Thinking or experiencing some sort of “emptiness” whether it presents itself in a form of an absence of thoughts, emotions, shapes, content or thoughts, signifies a deep lack of an essential component that together with emptiness constitutes wholeness.
An understanding of “white” as a color is more of a sensual experience, a phenomenon that presents its quality is a simple visual form that arises from within our sensitivity to light, shade, and color.
“White” is not a tangible individual thing that exists on its own, it is limited to a perception of its quality, a way of feeling its presence. In Japanese culture, whiteness is associated with emptiness, cleanness, and creativity. Its’ being can be sensed in many daily rituals such as the teas ceremony or communication, arts of both are associated with the level of absence of noise, chaos, unnecessary details, and cherished by the level of appreciation of emptiness.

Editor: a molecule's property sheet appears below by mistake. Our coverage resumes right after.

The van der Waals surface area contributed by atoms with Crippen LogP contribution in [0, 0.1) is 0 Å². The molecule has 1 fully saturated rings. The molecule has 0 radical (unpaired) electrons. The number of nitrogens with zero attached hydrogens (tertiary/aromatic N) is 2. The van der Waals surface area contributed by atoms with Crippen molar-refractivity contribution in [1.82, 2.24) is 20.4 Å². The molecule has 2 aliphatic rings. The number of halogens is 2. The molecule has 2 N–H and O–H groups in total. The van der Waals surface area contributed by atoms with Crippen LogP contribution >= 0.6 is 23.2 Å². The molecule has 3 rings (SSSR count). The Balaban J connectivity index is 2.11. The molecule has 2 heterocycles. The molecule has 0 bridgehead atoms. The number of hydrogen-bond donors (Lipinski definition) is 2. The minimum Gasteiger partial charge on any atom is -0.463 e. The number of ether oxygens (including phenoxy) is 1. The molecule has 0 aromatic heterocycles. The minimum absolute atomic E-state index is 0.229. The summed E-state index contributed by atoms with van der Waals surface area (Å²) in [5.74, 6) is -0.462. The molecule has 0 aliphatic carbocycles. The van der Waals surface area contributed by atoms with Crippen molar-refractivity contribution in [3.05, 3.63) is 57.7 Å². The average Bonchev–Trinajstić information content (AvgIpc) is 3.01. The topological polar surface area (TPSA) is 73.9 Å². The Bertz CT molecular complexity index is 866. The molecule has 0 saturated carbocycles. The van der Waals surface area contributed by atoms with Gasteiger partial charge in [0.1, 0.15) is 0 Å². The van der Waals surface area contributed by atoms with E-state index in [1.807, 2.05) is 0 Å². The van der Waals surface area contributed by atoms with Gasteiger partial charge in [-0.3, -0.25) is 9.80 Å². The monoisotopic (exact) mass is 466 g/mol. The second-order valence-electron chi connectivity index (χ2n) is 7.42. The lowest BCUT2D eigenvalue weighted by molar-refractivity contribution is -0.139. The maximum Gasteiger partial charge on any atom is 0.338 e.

Kenya Hara expresses its’ understanding of “white” heavily rooted in the cultural heritage of his homeland of Japan where tea making, the importance of space, and respect towards indirect forms of communication collectives shaped his design path. Being a graphic designer himself as well as a professor at the Musashino Art University Hara’s interests oscillate around designing solutions and translations of circumstances and conditions not things and products.
“White” by Hara is an aesthetic combination of thoughtful concepts, cultural drops of inspirations, and an interestingly simple form that takes shape of a small 77-pager booklet that contains nothing more than pure artistry of verbal translation of visual mark of the color “white”.
Combined in four chapters, this piece of white and black paper expression is decorated in a modest amount of illustrations but a rich level of verbal artistry is the must-read for any design enthusiast as well as a colorist or an art therapist.